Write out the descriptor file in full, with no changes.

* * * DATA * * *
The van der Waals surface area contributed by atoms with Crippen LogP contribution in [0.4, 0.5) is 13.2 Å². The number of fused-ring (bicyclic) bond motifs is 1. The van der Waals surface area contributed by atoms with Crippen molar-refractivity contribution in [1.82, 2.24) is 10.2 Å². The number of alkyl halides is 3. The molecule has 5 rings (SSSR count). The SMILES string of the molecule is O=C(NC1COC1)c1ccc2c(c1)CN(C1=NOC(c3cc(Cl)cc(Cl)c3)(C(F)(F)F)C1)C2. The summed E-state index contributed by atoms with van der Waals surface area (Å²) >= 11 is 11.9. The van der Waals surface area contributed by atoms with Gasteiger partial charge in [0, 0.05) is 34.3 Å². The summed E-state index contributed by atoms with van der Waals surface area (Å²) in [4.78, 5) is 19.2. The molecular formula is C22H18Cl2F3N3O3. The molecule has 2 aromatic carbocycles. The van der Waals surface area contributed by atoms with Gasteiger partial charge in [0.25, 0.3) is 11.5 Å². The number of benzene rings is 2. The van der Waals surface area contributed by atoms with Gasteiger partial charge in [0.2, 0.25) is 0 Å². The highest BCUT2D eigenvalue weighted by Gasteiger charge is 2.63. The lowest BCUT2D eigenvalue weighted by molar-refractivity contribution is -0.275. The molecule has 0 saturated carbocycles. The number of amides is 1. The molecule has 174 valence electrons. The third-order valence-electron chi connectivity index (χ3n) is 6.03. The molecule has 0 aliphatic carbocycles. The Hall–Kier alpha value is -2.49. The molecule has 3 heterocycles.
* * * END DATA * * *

The van der Waals surface area contributed by atoms with Crippen LogP contribution in [0.4, 0.5) is 13.2 Å². The number of fused-ring (bicyclic) bond motifs is 1. The van der Waals surface area contributed by atoms with Crippen molar-refractivity contribution in [1.82, 2.24) is 10.2 Å². The number of alkyl halides is 3. The molecule has 5 rings (SSSR count). The SMILES string of the molecule is O=C(NC1COC1)c1ccc2c(c1)CN(C1=NOC(c3cc(Cl)cc(Cl)c3)(C(F)(F)F)C1)C2. The summed E-state index contributed by atoms with van der Waals surface area (Å²) >= 11 is 11.9. The van der Waals surface area contributed by atoms with Gasteiger partial charge in [0, 0.05) is 34.3 Å². The summed E-state index contributed by atoms with van der Waals surface area (Å²) in [4.78, 5) is 19.2. The molecular formula is C22H18Cl2F3N3O3. The molecule has 2 aromatic carbocycles. The van der Waals surface area contributed by atoms with Gasteiger partial charge in [0.25, 0.3) is 11.5 Å². The number of benzene rings is 2. The van der Waals surface area contributed by atoms with Gasteiger partial charge in [0.2, 0.25) is 0 Å². The highest BCUT2D eigenvalue weighted by Gasteiger charge is 2.63. The lowest BCUT2D eigenvalue weighted by molar-refractivity contribution is -0.275. The molecule has 0 saturated carbocycles. The number of amides is 1. The molecule has 174 valence electrons. The third-order valence-electron chi connectivity index (χ3n) is 6.03. The molecule has 0 aliphatic carbocycles. The Hall–Kier alpha value is -2.49. The molecule has 3 heterocycles.